Increasingly advanced surveillance in Xinjiang is at the leading edge of the nationwide construction of what CDT founder Xiao Qiang described as "a digital totalitarian state" in an op-ed at The Washington Post last week. Other elements he highlighted include the passage last year of a new cybersecurity law, an expansion of social media monitoring and censorship tracked by the University of Toronto’s Citizen Lab, the exploits of China’s notorious "50 Cent" comment army, and a tightening of restrictions on access to foreign websites using VPNs and other tools. He begins by highlighting the 10-day detention of former lawyer Zhou Baowei for a Weibo post disparaging an elderly nuclear submarine engineer who was lionized during last month’s CCTV Spring Festival Gala. The state broadcaster praised the engineer’s conscientiousness in cutting off family contact without explanation for 30 years "for fear of giving away his knowledge," which Zhou criticized as an appalling lack of filial piety rather than a heroic sacrifice. Authorities have repeatedly punished disrespect for those deemed national heroes, an approach set to be enshrined in the country’s planned Civil Code.
Zhou’s story is the latest example of how much stricter state control has become across the Chinese Internet, especially social media platforms. In China, censorship and propaganda go hand in hand, backed by the use of physical force, including police visits, arrests and attacks by state media on people who have expressed controversial political opinions online.
[…] But beneath the surface of these constantly intensifying control measures, there are millions of Chinese grassroots voices, public opinion leaders and an insurgent community of circumvention practitioners who constantly push to expand the free flow of information in Chinese society. Digital activism has been and remains a vital driver of change in Chinese society.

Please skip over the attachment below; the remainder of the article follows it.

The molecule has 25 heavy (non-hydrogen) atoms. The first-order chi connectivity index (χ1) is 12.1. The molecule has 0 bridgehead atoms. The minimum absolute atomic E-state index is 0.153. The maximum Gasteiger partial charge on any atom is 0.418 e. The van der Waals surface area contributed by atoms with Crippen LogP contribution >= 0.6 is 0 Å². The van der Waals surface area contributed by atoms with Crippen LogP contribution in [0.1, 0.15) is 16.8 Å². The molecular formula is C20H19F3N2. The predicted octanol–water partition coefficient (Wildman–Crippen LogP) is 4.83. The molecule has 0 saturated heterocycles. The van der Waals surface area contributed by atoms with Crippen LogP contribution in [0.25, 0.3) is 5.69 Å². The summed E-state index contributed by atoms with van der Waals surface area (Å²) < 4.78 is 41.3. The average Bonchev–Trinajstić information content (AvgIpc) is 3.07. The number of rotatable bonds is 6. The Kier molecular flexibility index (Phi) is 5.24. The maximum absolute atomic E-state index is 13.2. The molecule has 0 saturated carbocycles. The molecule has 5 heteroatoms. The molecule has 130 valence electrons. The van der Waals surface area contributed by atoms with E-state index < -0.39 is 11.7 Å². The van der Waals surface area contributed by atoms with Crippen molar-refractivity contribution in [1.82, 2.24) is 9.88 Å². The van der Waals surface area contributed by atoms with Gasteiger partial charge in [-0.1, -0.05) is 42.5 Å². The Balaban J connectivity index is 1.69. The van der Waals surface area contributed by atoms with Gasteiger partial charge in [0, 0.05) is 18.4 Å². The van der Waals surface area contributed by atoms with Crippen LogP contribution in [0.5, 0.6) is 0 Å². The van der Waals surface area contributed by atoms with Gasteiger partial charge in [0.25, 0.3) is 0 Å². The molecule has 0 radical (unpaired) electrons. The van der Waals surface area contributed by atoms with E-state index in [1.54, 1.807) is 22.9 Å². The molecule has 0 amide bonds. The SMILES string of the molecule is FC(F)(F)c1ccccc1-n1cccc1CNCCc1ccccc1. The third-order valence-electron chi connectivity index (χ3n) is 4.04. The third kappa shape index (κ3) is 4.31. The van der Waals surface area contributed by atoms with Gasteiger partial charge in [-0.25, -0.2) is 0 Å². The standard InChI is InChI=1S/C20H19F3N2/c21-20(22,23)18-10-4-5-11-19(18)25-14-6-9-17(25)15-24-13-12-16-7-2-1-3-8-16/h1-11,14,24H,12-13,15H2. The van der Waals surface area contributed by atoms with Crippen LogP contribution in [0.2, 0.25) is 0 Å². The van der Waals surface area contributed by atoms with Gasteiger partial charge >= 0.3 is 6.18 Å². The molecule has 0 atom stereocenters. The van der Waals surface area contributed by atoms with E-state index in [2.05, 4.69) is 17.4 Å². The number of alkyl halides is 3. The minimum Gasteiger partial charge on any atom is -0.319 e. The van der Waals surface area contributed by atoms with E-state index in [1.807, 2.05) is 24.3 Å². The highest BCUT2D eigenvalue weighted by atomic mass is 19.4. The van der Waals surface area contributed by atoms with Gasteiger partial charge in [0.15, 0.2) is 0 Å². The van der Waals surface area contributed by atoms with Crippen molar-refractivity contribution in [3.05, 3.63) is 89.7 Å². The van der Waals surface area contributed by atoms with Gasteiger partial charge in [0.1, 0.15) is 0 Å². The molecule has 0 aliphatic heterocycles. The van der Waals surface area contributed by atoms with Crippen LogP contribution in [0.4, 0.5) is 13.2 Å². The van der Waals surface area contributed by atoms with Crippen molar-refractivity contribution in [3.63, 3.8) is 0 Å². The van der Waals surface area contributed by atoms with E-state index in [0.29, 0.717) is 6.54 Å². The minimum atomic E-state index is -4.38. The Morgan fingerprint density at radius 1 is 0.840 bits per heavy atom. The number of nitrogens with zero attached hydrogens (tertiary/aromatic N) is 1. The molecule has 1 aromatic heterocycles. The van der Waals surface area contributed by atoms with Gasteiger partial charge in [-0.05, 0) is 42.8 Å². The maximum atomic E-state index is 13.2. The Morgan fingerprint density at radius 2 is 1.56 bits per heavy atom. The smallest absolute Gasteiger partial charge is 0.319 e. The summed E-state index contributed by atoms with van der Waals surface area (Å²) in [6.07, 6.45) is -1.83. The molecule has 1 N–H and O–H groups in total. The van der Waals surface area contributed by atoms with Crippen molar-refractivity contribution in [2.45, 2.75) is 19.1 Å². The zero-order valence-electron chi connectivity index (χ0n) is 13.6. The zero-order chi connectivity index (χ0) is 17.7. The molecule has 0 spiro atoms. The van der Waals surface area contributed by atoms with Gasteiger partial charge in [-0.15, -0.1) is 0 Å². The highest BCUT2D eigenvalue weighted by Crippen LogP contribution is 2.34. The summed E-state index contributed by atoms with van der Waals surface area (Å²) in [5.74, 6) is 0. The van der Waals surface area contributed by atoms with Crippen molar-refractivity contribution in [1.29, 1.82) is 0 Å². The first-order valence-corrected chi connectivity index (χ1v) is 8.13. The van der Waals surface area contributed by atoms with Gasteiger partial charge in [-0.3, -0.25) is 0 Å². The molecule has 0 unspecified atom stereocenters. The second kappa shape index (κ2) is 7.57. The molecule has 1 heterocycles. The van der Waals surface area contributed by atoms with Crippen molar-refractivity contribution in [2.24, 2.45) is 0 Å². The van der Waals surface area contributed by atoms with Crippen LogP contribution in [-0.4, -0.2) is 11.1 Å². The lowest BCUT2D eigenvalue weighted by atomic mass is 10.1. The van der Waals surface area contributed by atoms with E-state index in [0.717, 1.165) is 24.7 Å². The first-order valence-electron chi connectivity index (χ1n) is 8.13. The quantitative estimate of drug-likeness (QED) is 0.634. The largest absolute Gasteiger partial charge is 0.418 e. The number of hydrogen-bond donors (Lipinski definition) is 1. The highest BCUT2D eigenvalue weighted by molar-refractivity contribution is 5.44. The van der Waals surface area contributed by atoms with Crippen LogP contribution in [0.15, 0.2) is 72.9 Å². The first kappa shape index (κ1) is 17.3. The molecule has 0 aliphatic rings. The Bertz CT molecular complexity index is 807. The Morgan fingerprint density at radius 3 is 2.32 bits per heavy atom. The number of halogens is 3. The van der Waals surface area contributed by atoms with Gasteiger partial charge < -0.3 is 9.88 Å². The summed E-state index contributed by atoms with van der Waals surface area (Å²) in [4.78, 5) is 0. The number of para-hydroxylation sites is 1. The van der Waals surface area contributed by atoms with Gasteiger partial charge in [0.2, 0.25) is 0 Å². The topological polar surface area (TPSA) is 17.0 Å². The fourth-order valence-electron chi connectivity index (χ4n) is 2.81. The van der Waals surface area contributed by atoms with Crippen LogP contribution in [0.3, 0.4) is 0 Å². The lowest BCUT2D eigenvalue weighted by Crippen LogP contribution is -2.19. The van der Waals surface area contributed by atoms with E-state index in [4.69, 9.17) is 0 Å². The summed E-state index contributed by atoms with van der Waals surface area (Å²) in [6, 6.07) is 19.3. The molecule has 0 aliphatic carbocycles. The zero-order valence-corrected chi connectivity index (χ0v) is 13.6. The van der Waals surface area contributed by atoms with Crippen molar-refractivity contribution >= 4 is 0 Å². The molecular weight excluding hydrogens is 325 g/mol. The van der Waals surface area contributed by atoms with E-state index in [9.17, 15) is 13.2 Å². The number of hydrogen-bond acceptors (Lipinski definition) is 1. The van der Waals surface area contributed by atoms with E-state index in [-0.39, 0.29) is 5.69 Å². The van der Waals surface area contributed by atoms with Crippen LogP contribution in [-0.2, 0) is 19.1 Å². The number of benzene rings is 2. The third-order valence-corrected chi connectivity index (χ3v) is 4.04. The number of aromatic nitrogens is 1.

So yes, we are witnessing China rise as a digital totalitarian state. But it may be the case that eventually resistance and critical thinking will become stronger than compliance and acceptance. And if that happens, the government’s repressive efforts on social media will be unsustainable. [Source]
The Wall Street Journal’s Li Yuan similarly explored the possible limits of a "digital dictatorship"’s power on Thursday:
That’s a question that author Wang Lixiong set out to answer in his dystopian novel “Ceremony.” Released by Taiwan’s Locus Publishing in December, “Ceremony” describes a China in 2021 that isn’t far off from how the nation is today. The leader wants to stay in office beyond mandated term limits and uses an anticorruption campaign to vanquish rivals. Surveillance is ubiquitous.
[…] “The Achilles’ heel for a regime like this is that it needs the assistance of people who understand technology,” he says. “These people can manipulate the technology for their own benefit. And just like the government, they can do so at much lower costs and higher efficiency.”
[…] In “Ceremony,” the government embeds chips that combine radio-frequency identification tags and nanotechnology in shoes to monitor the whereabouts of its citizens.
I told Mr. Wang that those technologies seem less sophisticated than what’s already in use in Xinjiang, China’s Central Asian frontier region. There, the government has deployed facial-recognition cameras, smartphone readers, DNA collection and data-crunching policing systems to try to quell sporadic antigovernment violence by militant Muslims.
“Reality beats fiction all the time, especially in China,” he responds. [Source]